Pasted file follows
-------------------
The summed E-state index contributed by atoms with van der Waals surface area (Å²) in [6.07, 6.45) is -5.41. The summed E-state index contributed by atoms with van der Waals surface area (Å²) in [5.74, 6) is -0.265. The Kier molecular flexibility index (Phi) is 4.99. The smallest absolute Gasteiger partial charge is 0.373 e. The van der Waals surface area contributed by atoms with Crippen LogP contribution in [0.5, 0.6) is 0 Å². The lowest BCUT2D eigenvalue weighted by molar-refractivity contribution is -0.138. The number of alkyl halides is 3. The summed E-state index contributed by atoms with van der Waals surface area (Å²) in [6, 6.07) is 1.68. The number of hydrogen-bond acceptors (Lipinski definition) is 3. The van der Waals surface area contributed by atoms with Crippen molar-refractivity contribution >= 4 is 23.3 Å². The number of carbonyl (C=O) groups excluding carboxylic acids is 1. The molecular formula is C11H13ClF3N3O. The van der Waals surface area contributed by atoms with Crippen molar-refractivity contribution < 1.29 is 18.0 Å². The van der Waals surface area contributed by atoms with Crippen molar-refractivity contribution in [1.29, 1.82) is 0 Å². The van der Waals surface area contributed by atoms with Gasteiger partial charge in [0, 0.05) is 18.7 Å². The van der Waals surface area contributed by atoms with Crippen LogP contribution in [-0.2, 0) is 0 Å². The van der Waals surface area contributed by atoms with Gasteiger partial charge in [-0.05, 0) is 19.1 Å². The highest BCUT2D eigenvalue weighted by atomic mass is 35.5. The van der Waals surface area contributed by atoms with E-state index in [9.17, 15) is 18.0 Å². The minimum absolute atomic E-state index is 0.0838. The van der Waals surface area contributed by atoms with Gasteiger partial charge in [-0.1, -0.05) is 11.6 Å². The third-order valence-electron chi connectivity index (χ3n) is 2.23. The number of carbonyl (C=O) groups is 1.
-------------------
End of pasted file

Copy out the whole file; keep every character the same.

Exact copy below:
The summed E-state index contributed by atoms with van der Waals surface area (Å²) in [6.07, 6.45) is -5.41. The summed E-state index contributed by atoms with van der Waals surface area (Å²) in [5.74, 6) is -0.265. The Kier molecular flexibility index (Phi) is 4.99. The smallest absolute Gasteiger partial charge is 0.373 e. The van der Waals surface area contributed by atoms with Crippen LogP contribution in [0.5, 0.6) is 0 Å². The lowest BCUT2D eigenvalue weighted by molar-refractivity contribution is -0.138. The number of alkyl halides is 3. The summed E-state index contributed by atoms with van der Waals surface area (Å²) in [6, 6.07) is 1.68. The number of hydrogen-bond acceptors (Lipinski definition) is 3. The van der Waals surface area contributed by atoms with Crippen molar-refractivity contribution >= 4 is 23.3 Å². The number of carbonyl (C=O) groups excluding carboxylic acids is 1. The molecular formula is C11H13ClF3N3O. The van der Waals surface area contributed by atoms with Crippen molar-refractivity contribution < 1.29 is 18.0 Å². The van der Waals surface area contributed by atoms with Crippen molar-refractivity contribution in [1.29, 1.82) is 0 Å². The van der Waals surface area contributed by atoms with Gasteiger partial charge in [0, 0.05) is 18.7 Å². The van der Waals surface area contributed by atoms with Crippen LogP contribution in [-0.2, 0) is 0 Å². The van der Waals surface area contributed by atoms with Gasteiger partial charge in [-0.05, 0) is 19.1 Å². The highest BCUT2D eigenvalue weighted by atomic mass is 35.5. The van der Waals surface area contributed by atoms with E-state index in [9.17, 15) is 18.0 Å². The minimum absolute atomic E-state index is 0.0838. The van der Waals surface area contributed by atoms with Gasteiger partial charge in [-0.1, -0.05) is 11.6 Å². The third-order valence-electron chi connectivity index (χ3n) is 2.23. The number of carbonyl (C=O) groups is 1.